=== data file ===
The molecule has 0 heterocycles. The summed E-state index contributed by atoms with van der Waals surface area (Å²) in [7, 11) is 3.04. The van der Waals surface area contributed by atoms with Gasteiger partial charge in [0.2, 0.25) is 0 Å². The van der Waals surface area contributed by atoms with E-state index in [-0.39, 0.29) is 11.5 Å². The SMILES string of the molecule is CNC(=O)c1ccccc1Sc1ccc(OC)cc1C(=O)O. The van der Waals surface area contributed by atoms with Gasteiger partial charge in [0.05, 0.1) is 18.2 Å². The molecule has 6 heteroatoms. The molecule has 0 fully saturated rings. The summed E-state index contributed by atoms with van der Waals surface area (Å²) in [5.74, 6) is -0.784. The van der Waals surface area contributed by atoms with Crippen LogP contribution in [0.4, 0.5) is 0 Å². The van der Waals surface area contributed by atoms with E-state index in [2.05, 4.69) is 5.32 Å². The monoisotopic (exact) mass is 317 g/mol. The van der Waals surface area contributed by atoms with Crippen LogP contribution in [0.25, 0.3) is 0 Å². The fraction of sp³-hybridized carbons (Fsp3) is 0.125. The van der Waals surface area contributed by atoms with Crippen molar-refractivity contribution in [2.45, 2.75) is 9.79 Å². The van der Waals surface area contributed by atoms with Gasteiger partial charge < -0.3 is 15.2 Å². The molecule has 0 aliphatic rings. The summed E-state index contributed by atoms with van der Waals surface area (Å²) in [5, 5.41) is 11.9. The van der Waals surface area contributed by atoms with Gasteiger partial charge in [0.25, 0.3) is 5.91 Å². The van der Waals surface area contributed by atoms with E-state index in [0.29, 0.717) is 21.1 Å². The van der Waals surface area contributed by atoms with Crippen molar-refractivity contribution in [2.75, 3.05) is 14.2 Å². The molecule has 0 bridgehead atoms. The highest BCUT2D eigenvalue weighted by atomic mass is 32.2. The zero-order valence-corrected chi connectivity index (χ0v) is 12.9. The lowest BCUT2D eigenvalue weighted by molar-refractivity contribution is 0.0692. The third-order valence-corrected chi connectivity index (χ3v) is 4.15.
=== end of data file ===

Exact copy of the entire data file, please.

The molecule has 0 heterocycles. The summed E-state index contributed by atoms with van der Waals surface area (Å²) in [7, 11) is 3.04. The van der Waals surface area contributed by atoms with Gasteiger partial charge in [0.2, 0.25) is 0 Å². The van der Waals surface area contributed by atoms with E-state index in [-0.39, 0.29) is 11.5 Å². The SMILES string of the molecule is CNC(=O)c1ccccc1Sc1ccc(OC)cc1C(=O)O. The van der Waals surface area contributed by atoms with Gasteiger partial charge in [0.05, 0.1) is 18.2 Å². The molecule has 6 heteroatoms. The molecule has 0 fully saturated rings. The summed E-state index contributed by atoms with van der Waals surface area (Å²) in [5.74, 6) is -0.784. The van der Waals surface area contributed by atoms with Crippen LogP contribution in [0.4, 0.5) is 0 Å². The van der Waals surface area contributed by atoms with E-state index in [2.05, 4.69) is 5.32 Å². The monoisotopic (exact) mass is 317 g/mol. The van der Waals surface area contributed by atoms with Crippen LogP contribution in [0.25, 0.3) is 0 Å². The fraction of sp³-hybridized carbons (Fsp3) is 0.125. The van der Waals surface area contributed by atoms with Crippen molar-refractivity contribution in [2.45, 2.75) is 9.79 Å². The van der Waals surface area contributed by atoms with Gasteiger partial charge < -0.3 is 15.2 Å². The molecule has 0 aliphatic rings. The summed E-state index contributed by atoms with van der Waals surface area (Å²) in [5, 5.41) is 11.9. The van der Waals surface area contributed by atoms with Gasteiger partial charge in [0.25, 0.3) is 5.91 Å². The van der Waals surface area contributed by atoms with E-state index in [0.29, 0.717) is 21.1 Å². The van der Waals surface area contributed by atoms with Crippen molar-refractivity contribution in [2.75, 3.05) is 14.2 Å². The molecule has 0 bridgehead atoms. The highest BCUT2D eigenvalue weighted by atomic mass is 32.2. The zero-order valence-corrected chi connectivity index (χ0v) is 12.9. The lowest BCUT2D eigenvalue weighted by molar-refractivity contribution is 0.0692. The third-order valence-corrected chi connectivity index (χ3v) is 4.15.